Maybe a workable solution is, the farmers can keep their little racket going, but the government blind-sides them by lifting the tariffs on imports (almost 300% on butter according to one article I read today! That's higher than the import duties on alcohol!). Then watch how fast their system crashes. If they won't go willingly, send in the wrecking ball....

                                              1. re: estufarian

                                                So much for safe Canadian product and unsafe imports, as suggested by certain people here.... supply management didn't work this time either:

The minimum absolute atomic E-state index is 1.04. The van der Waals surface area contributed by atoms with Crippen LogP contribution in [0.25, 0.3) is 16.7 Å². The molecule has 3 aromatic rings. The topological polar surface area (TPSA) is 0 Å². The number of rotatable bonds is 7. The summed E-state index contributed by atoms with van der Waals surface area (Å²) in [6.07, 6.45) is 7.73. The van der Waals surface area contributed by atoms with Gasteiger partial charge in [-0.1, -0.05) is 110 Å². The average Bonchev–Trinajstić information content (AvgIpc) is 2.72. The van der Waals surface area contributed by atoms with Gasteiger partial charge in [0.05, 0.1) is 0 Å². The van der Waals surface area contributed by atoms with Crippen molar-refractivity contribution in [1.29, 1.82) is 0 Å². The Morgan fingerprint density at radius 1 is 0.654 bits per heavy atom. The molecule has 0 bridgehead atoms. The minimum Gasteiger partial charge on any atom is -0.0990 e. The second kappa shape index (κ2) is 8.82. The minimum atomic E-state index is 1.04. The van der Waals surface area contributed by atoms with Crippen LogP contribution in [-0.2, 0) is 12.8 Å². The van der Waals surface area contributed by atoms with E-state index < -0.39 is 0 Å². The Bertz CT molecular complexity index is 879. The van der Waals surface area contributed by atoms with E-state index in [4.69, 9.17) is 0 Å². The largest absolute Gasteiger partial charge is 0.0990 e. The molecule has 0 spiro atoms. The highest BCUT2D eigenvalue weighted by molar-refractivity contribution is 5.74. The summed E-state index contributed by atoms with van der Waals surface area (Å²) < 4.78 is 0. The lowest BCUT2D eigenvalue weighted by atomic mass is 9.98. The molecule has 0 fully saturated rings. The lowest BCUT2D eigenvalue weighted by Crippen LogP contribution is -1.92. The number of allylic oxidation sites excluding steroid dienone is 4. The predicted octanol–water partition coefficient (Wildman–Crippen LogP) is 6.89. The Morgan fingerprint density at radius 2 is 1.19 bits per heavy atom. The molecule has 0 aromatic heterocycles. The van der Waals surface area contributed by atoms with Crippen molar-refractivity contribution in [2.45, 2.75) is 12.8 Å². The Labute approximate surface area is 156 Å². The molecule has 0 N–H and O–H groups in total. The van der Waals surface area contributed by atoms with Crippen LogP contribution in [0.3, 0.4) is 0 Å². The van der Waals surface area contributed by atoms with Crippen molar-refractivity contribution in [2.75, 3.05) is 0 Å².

and as I said before, if it's so right for the dairy and poultry farmers, why not impose it on EVERYTHING, including cars?


                                  2. Folks, we're finding this conversation is going in circles amongst the same few participants and getting pretty testy, so we're going to lock it now.